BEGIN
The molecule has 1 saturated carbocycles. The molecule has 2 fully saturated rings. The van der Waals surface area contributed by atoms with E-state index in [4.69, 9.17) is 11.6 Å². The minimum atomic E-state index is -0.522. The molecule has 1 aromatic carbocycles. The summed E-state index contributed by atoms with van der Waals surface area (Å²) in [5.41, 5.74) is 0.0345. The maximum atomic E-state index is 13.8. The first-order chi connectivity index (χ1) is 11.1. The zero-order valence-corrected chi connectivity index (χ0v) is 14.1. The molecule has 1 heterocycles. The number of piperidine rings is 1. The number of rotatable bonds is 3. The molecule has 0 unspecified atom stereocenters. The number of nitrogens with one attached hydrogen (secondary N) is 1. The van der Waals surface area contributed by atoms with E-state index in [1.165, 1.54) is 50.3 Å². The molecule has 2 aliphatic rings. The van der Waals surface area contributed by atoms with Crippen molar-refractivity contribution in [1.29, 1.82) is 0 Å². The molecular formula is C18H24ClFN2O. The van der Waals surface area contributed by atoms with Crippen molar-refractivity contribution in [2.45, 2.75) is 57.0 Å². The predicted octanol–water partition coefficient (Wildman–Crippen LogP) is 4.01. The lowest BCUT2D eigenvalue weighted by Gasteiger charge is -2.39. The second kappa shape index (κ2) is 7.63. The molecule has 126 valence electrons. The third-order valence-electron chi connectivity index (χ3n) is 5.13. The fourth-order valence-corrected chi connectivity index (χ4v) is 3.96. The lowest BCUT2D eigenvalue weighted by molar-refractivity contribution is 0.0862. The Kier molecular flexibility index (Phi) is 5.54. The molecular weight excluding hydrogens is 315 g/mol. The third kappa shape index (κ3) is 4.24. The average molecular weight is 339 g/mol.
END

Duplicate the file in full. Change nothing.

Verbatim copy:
The molecule has 1 saturated carbocycles. The molecule has 2 fully saturated rings. The van der Waals surface area contributed by atoms with E-state index in [4.69, 9.17) is 11.6 Å². The minimum atomic E-state index is -0.522. The molecule has 1 aromatic carbocycles. The summed E-state index contributed by atoms with van der Waals surface area (Å²) in [5.41, 5.74) is 0.0345. The maximum atomic E-state index is 13.8. The first-order chi connectivity index (χ1) is 11.1. The zero-order valence-corrected chi connectivity index (χ0v) is 14.1. The molecule has 1 heterocycles. The number of piperidine rings is 1. The number of rotatable bonds is 3. The molecule has 0 unspecified atom stereocenters. The number of nitrogens with one attached hydrogen (secondary N) is 1. The van der Waals surface area contributed by atoms with E-state index in [1.165, 1.54) is 50.3 Å². The molecule has 2 aliphatic rings. The van der Waals surface area contributed by atoms with Crippen molar-refractivity contribution in [1.29, 1.82) is 0 Å². The molecular formula is C18H24ClFN2O. The van der Waals surface area contributed by atoms with Crippen molar-refractivity contribution in [2.45, 2.75) is 57.0 Å². The predicted octanol–water partition coefficient (Wildman–Crippen LogP) is 4.01. The lowest BCUT2D eigenvalue weighted by Gasteiger charge is -2.39. The second kappa shape index (κ2) is 7.63. The molecule has 126 valence electrons. The third-order valence-electron chi connectivity index (χ3n) is 5.13. The fourth-order valence-corrected chi connectivity index (χ4v) is 3.96. The lowest BCUT2D eigenvalue weighted by molar-refractivity contribution is 0.0862. The Kier molecular flexibility index (Phi) is 5.54. The molecular weight excluding hydrogens is 315 g/mol. The third kappa shape index (κ3) is 4.24. The average molecular weight is 339 g/mol.